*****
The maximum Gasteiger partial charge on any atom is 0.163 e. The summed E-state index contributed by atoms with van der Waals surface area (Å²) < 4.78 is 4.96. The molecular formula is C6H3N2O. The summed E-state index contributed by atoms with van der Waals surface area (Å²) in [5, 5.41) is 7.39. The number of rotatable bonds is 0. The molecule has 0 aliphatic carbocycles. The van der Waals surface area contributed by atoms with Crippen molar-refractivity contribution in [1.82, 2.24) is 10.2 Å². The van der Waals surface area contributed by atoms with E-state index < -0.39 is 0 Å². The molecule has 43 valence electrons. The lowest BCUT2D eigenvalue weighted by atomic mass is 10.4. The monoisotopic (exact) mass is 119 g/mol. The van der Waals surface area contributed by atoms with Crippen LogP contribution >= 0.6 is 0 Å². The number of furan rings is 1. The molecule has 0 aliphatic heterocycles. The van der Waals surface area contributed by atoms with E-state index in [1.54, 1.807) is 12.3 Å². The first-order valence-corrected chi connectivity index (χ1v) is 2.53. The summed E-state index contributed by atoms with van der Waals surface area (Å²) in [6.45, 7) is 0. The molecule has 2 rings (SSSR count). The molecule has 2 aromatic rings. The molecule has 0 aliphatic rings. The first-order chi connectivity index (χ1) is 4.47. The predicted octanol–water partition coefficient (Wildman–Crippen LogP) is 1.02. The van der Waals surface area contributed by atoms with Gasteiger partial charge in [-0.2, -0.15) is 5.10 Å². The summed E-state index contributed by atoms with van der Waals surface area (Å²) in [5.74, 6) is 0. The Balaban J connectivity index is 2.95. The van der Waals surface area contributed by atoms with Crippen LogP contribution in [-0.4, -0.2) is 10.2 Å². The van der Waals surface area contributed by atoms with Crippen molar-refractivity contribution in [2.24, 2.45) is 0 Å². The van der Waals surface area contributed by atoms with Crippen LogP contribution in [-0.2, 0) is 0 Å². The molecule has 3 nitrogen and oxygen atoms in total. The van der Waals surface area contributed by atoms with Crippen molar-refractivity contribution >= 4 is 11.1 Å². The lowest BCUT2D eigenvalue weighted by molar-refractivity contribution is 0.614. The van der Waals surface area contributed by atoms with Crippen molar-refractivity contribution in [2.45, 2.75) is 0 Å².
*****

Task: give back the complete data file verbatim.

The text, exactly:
The maximum Gasteiger partial charge on any atom is 0.163 e. The summed E-state index contributed by atoms with van der Waals surface area (Å²) < 4.78 is 4.96. The molecular formula is C6H3N2O. The summed E-state index contributed by atoms with van der Waals surface area (Å²) in [5, 5.41) is 7.39. The number of rotatable bonds is 0. The molecule has 0 aliphatic carbocycles. The van der Waals surface area contributed by atoms with Crippen molar-refractivity contribution in [1.82, 2.24) is 10.2 Å². The van der Waals surface area contributed by atoms with E-state index < -0.39 is 0 Å². The molecule has 43 valence electrons. The lowest BCUT2D eigenvalue weighted by atomic mass is 10.4. The monoisotopic (exact) mass is 119 g/mol. The van der Waals surface area contributed by atoms with Crippen LogP contribution >= 0.6 is 0 Å². The number of furan rings is 1. The molecule has 0 aliphatic heterocycles. The van der Waals surface area contributed by atoms with E-state index in [1.54, 1.807) is 12.3 Å². The first-order valence-corrected chi connectivity index (χ1v) is 2.53. The summed E-state index contributed by atoms with van der Waals surface area (Å²) in [6.45, 7) is 0. The molecule has 2 rings (SSSR count). The molecule has 2 aromatic rings. The molecule has 0 aliphatic rings. The first-order chi connectivity index (χ1) is 4.47. The predicted octanol–water partition coefficient (Wildman–Crippen LogP) is 1.02. The van der Waals surface area contributed by atoms with Gasteiger partial charge in [-0.2, -0.15) is 5.10 Å². The summed E-state index contributed by atoms with van der Waals surface area (Å²) in [5.74, 6) is 0. The Balaban J connectivity index is 2.95. The van der Waals surface area contributed by atoms with Crippen LogP contribution in [-0.4, -0.2) is 10.2 Å². The van der Waals surface area contributed by atoms with Crippen molar-refractivity contribution in [2.24, 2.45) is 0 Å². The van der Waals surface area contributed by atoms with Crippen LogP contribution in [-0.2, 0) is 0 Å². The molecule has 3 nitrogen and oxygen atoms in total. The van der Waals surface area contributed by atoms with Crippen molar-refractivity contribution >= 4 is 11.1 Å². The lowest BCUT2D eigenvalue weighted by molar-refractivity contribution is 0.614. The van der Waals surface area contributed by atoms with Crippen molar-refractivity contribution in [2.45, 2.75) is 0 Å².